WASHINGTON DC - Today, U.S. Representative Michael Honda (D-CA) unveiled the Hill’s first-ever crowd-sourced federal government website. In an effort to improve civic engagement in Congress, Rep Honda solicited design concepts from around the world. These “crowd-sourced” designs were voted on by Rep Honda’s constituents in California’s 15th District. The chosen design, submitted by Jane Madsen, is now online: http://honda.house.gov.
Rep Honda said, “The purpose of this website redesign is to move America closer to ‘Government 2.0’, where the public’s ability to access and provide advice to Members of Congress is enhanced by new technology and new online participation. Congress must take advantage of Web 2.0 technologies and transform the relationship between citizens and government. Instead of viewing the public as a customer, I believe that we should empower citizens to become our partners in shaping the future of our nation.”
This project comes on the heels of Rep. Honda’s provision in the recently passed Omnibus Bill to provide free access to Congress’ legislative databases. Rep. Honda, who placed a measure in the House bill directing Congress, the Library of Congress and the Government Printing Office to make its data available to the public in raw form, is enabling the public to access government data in a more user-friendly format than the government's own.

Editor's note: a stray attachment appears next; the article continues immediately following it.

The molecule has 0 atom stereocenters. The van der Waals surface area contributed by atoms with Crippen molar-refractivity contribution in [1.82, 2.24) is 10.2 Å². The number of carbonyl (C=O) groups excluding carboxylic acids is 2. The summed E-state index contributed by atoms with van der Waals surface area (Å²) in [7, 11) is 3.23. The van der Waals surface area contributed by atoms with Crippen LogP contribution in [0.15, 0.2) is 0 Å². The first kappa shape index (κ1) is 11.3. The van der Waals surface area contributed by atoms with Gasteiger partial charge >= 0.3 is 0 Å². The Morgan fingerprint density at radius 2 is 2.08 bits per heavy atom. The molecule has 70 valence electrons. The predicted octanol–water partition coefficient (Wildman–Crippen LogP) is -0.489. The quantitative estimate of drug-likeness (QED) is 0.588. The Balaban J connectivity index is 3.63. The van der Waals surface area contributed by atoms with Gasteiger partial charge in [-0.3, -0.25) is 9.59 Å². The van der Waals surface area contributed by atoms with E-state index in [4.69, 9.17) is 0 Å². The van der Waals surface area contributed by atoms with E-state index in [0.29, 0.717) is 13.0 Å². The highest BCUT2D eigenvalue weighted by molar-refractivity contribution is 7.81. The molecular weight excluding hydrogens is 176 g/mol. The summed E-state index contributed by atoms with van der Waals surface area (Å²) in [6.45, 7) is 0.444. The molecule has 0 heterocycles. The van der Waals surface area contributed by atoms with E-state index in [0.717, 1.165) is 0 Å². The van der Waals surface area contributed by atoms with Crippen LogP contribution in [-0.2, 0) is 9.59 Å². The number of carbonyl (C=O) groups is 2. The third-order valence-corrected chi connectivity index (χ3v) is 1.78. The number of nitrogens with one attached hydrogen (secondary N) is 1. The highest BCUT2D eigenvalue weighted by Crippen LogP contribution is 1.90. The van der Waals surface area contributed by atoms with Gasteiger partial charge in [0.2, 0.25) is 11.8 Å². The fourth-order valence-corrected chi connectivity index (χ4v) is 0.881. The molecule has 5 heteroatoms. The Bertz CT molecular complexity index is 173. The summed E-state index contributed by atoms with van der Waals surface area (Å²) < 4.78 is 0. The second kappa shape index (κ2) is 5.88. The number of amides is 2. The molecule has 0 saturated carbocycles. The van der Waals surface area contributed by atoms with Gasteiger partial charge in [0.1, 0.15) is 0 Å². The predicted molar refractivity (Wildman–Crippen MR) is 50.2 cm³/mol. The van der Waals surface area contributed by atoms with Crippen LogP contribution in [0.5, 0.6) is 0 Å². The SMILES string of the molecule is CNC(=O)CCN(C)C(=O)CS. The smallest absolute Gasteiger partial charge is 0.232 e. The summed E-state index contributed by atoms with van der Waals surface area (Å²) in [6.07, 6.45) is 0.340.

Rep. Honda’s website is recognized for its outstanding design and has won 3 Gold and 1 Silver Mouse Awards by the Congressional Management Foundation (CMF). Rep. Honda is the only Member of the House of Representatives to be chosen for a website award from CMF each time it was awarded.
Rep Honda’s new website includes many “firsts”. It is first to implement social media bookmarking in all web 2.0 content, first to allow trackbacks, first to implement the groundwork for a revolutionary tag cloud system, first to have full RSS feeds on every dynamic section, and first to have a twitter feed on an official site, among other firsts.
“These ‘firsts’ reflect the tradition of innovation in my Silicon Valley region,” said Rep Honda. “My constituents understand how crowd-sourcing can help more effectively harness constituent ideas and innovation. It is my hope that this process can empower the public to collaborate with Members of Congress. No longer will individuals simply petition their representatives – instead they should be our most valued advisors.”